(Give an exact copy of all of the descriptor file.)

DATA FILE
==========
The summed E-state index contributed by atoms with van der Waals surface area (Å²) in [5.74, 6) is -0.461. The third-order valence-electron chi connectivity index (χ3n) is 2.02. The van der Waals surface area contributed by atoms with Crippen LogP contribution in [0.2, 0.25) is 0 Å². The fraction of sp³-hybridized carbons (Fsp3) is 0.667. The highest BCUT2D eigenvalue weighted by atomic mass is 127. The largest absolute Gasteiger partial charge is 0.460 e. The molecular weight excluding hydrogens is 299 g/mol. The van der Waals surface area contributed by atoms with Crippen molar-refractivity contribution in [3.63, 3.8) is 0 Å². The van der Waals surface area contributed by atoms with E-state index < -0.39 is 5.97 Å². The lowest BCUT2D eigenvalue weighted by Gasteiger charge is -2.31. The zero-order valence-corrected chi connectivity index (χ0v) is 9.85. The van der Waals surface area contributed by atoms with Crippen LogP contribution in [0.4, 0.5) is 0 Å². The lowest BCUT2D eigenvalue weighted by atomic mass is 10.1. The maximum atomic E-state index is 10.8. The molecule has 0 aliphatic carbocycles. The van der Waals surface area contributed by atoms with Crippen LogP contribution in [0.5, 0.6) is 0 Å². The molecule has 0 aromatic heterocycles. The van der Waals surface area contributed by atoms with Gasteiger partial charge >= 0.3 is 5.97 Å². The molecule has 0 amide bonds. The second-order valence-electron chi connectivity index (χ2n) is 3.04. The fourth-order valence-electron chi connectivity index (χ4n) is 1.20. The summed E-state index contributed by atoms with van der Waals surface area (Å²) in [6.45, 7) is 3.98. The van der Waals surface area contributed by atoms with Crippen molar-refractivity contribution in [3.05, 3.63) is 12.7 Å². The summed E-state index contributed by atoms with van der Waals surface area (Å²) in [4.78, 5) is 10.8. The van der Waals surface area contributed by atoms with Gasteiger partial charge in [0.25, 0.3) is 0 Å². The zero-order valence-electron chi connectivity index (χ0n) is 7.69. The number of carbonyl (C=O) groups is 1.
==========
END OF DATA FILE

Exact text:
The summed E-state index contributed by atoms with van der Waals surface area (Å²) in [5.74, 6) is -0.461. The third-order valence-electron chi connectivity index (χ3n) is 2.02. The van der Waals surface area contributed by atoms with Crippen LogP contribution in [0.2, 0.25) is 0 Å². The fraction of sp³-hybridized carbons (Fsp3) is 0.667. The highest BCUT2D eigenvalue weighted by atomic mass is 127. The largest absolute Gasteiger partial charge is 0.460 e. The molecular weight excluding hydrogens is 299 g/mol. The van der Waals surface area contributed by atoms with Crippen molar-refractivity contribution in [3.63, 3.8) is 0 Å². The van der Waals surface area contributed by atoms with E-state index < -0.39 is 5.97 Å². The lowest BCUT2D eigenvalue weighted by Gasteiger charge is -2.31. The zero-order valence-corrected chi connectivity index (χ0v) is 9.85. The van der Waals surface area contributed by atoms with Crippen LogP contribution in [0.4, 0.5) is 0 Å². The lowest BCUT2D eigenvalue weighted by atomic mass is 10.1. The maximum atomic E-state index is 10.8. The molecule has 0 aliphatic carbocycles. The van der Waals surface area contributed by atoms with Crippen LogP contribution in [0.5, 0.6) is 0 Å². The molecule has 0 aromatic heterocycles. The van der Waals surface area contributed by atoms with Gasteiger partial charge >= 0.3 is 5.97 Å². The molecule has 0 amide bonds. The second-order valence-electron chi connectivity index (χ2n) is 3.04. The fourth-order valence-electron chi connectivity index (χ4n) is 1.20. The summed E-state index contributed by atoms with van der Waals surface area (Å²) in [6.45, 7) is 3.98. The van der Waals surface area contributed by atoms with Crippen molar-refractivity contribution in [3.05, 3.63) is 12.7 Å². The summed E-state index contributed by atoms with van der Waals surface area (Å²) in [4.78, 5) is 10.8. The van der Waals surface area contributed by atoms with Gasteiger partial charge in [0.25, 0.3) is 0 Å². The zero-order valence-electron chi connectivity index (χ0n) is 7.69. The number of carbonyl (C=O) groups is 1.